Saturday, September 3, 2011
Mad As the Mist and Snow
Welcome to Mad As the Mist and Snow: Exploring Oregon Through Its Cemeteries. The title, a poem by W. B. Yeats, appears as an epitaph in Jones Pioneer Cemetery in Portland, OR, the first stanza of which goes:
Bolt and bar the shutter,
For the foul winds blow:
Our minds are at their best this night,
And I seem to know
That everything outside us is
Mad as the mist and snow.
Think of it as a tickler for the Oregon cemetery experience, designed to be taken to bed with you at night when you’re ensconced in a motel in Burns and are wondering what to do the next day. “Look, here’s something we could do tomorrow: visit the Fort Harney Cemetery.”
And Drewsey. Don’t forget Drewsey. Drewsey is a doozy.
The contents will be familiar to studious readers of Blogging a Dead Horse and followers of DeadManTalking as most everything is taken from blog posts or set introductions on Flickr. They’re easy to find, if tedious. On the other hand, a chunk of the book is given over to selected epitaphs arranged into categories; and while they all exist among the photos on Flickr, finding them is a major challenge. I drew them from a separate database of epitaphs not available on the Web, that’s easier to search than Flickr.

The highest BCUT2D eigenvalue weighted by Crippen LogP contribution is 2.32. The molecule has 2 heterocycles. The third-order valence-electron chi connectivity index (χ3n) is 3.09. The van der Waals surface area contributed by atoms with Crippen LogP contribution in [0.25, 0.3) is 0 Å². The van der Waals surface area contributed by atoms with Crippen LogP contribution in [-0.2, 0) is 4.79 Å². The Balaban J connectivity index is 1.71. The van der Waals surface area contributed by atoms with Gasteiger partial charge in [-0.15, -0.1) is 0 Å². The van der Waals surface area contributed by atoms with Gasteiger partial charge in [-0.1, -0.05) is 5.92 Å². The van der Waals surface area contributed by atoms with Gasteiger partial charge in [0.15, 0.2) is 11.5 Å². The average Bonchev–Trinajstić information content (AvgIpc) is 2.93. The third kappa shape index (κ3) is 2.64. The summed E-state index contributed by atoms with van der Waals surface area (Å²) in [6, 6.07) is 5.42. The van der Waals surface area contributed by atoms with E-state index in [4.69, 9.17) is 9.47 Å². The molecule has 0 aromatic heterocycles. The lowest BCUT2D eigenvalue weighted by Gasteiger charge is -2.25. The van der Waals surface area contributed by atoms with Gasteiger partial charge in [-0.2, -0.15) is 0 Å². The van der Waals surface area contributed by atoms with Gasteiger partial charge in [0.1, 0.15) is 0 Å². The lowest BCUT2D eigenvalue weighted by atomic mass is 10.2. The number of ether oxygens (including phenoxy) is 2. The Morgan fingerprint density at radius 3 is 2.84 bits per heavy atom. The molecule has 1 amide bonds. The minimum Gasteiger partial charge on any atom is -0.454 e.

This is a case where the publisher contacted me; a rarity in the business, and for that I am eternally grateful. But it also means that I agreed to pretty much whatever the publisher wanted and the result is a heavily edited version of what you’ll find in the blog or Flickr. That being said, it’s a text-driven book, not a coffee-table book. That will come later and will cost a bunch more. At $22.50, this one is a steal. Okay, if not a steal, then a long-term borrowing.
What I’d really like is to drag you out to the cemeteries with me so we could both exclaim, “Wow, look at this!” Alas, you live in Massachusetts and I live in Oregon.
But if you can’t get out to see Oregon cemeteries, don’t worry, you have equally wonderful cemeteries in your backyard. Everyone does. If reading this book makes cemeteries pop out and seem fun to you, hop on your bike or slide into your car and head for the hills. Or the hollows or the flats. Or the northeast part of town, wherever dead people congregate. It’s free and its visceral. Parks with art and reading material. Pathos and tenderness. Stone-cold history and angels; what more could you want?
The book is available at Ashland Creek Press and should show up on Amazon is a week to ten days. Or what the heck, send me $22.50 and I’ll send you a copy, shipping free. Is this too good to pass up, or what?